Reference thoughts (Radical Reference from “This Book Is Overdue”)

This post would be more truthfully tagged with “what I’m listening to,” because even though I was still in a long line to get a print copy of “This Book is Overdue,” I was able to check out the audiobook version.

Great book by the way, mostly because its one of the first library books (books about libraries) I’ve read from the reader or patrons perspective, not the librarians.

Anyway, this morning, the section on Radical Reference struck me. Aside from the obvious political overtones of serving a protest, the idea of putting reference service where and in front of who really needed it struck me as brilliant and shockingly obvious.

I’ve often had this idea in my head of a local reference blog, writing about interesting specific information requests (without identifying the patron), interesting local information sources. Or, taking a local debate and providing links to reference sources to help inform the debate.

The list here provided a few links to specific local library reference blogs, but nothing even close to what I had in mind.

Radical reference is a great example of the public back and forth that builds better answers than a private exchange.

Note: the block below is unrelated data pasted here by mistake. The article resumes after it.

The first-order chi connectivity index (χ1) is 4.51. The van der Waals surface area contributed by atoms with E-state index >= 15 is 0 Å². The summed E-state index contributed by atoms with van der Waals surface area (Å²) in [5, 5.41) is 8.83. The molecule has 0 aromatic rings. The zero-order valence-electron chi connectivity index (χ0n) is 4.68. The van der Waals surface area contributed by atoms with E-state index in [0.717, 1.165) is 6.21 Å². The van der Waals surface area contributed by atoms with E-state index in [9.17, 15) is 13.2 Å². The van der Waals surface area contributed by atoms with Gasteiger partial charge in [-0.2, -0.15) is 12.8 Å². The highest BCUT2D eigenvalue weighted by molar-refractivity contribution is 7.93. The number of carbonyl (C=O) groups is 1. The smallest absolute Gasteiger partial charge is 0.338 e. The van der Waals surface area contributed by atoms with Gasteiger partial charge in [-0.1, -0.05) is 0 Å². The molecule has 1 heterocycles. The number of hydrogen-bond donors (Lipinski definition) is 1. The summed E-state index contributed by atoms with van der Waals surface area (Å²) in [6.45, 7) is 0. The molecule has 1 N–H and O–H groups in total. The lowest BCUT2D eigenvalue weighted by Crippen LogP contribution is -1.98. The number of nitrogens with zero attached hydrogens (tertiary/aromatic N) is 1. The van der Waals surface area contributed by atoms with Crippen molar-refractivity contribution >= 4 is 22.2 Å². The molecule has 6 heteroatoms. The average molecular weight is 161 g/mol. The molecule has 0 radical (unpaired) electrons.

There are already a lot of good reference blogs that don’t have a local focus, so the real power of a local library reference blog wouldn’t be giving links to general reference databases. Not saying that couldn’t be important, I think the local flavor would be invaluable.

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2 Comments

Filed under What I'm reading

2 responses to “Reference thoughts (Radical Reference from “This Book Is Overdue”)

  1. kelsey

    I had to return this book before it was due, but I really enjoyed the part that I was able to read and I’m sure I’ll end up buying it one of these days. I used to participate in Radical Reference when I had a little more free time- it was satisfying work. It’s a great collective and has been sustainable largely because of the commitment and enthusiasm of about 15 great librarians. One of these days, I’m hoping to have the time to participate again. I love Ask Metafilter as well, for similar and different reasons.

  2. Ask Metafilter is the freakin’ bomb…in part I think because of the strong librarian influence. Hasn’t Jessamyn West, one of the moderators there, been involved with Radical Reference?

    There’s something about having a trusted community where you can ask questions and feel reasonably sure that you’ll get useful answers.

    Oh, and I LOVE this idea: “taking a local debate and providing links to reference sources to help inform the debate” – like the library mixed with the League of Women Voters. šŸ™‚

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